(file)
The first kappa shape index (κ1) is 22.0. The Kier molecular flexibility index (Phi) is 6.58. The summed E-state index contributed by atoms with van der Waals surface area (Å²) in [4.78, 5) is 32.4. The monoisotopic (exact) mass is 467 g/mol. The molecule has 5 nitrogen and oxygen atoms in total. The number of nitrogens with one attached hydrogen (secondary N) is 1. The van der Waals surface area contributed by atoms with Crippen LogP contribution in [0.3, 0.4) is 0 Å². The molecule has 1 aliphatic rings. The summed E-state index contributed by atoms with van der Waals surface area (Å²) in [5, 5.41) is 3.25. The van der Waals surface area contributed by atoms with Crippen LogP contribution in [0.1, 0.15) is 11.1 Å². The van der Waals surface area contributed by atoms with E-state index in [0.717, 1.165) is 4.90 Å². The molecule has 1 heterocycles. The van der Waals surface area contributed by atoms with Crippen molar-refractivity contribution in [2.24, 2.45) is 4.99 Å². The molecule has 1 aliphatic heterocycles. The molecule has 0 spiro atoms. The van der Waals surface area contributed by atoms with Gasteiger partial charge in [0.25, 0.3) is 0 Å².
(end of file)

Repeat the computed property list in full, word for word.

The first kappa shape index (κ1) is 22.0. The Kier molecular flexibility index (Phi) is 6.58. The summed E-state index contributed by atoms with van der Waals surface area (Å²) in [4.78, 5) is 32.4. The monoisotopic (exact) mass is 467 g/mol. The molecule has 5 nitrogen and oxygen atoms in total. The number of nitrogens with one attached hydrogen (secondary N) is 1. The van der Waals surface area contributed by atoms with Crippen LogP contribution in [0.3, 0.4) is 0 Å². The molecule has 1 aliphatic rings. The summed E-state index contributed by atoms with van der Waals surface area (Å²) in [5, 5.41) is 3.25. The van der Waals surface area contributed by atoms with Crippen LogP contribution in [0.1, 0.15) is 11.1 Å². The van der Waals surface area contributed by atoms with E-state index in [0.717, 1.165) is 4.90 Å². The molecule has 1 heterocycles. The van der Waals surface area contributed by atoms with Crippen molar-refractivity contribution in [2.24, 2.45) is 4.99 Å². The molecule has 1 aliphatic heterocycles. The molecule has 0 spiro atoms. The van der Waals surface area contributed by atoms with Gasteiger partial charge in [0.25, 0.3) is 0 Å².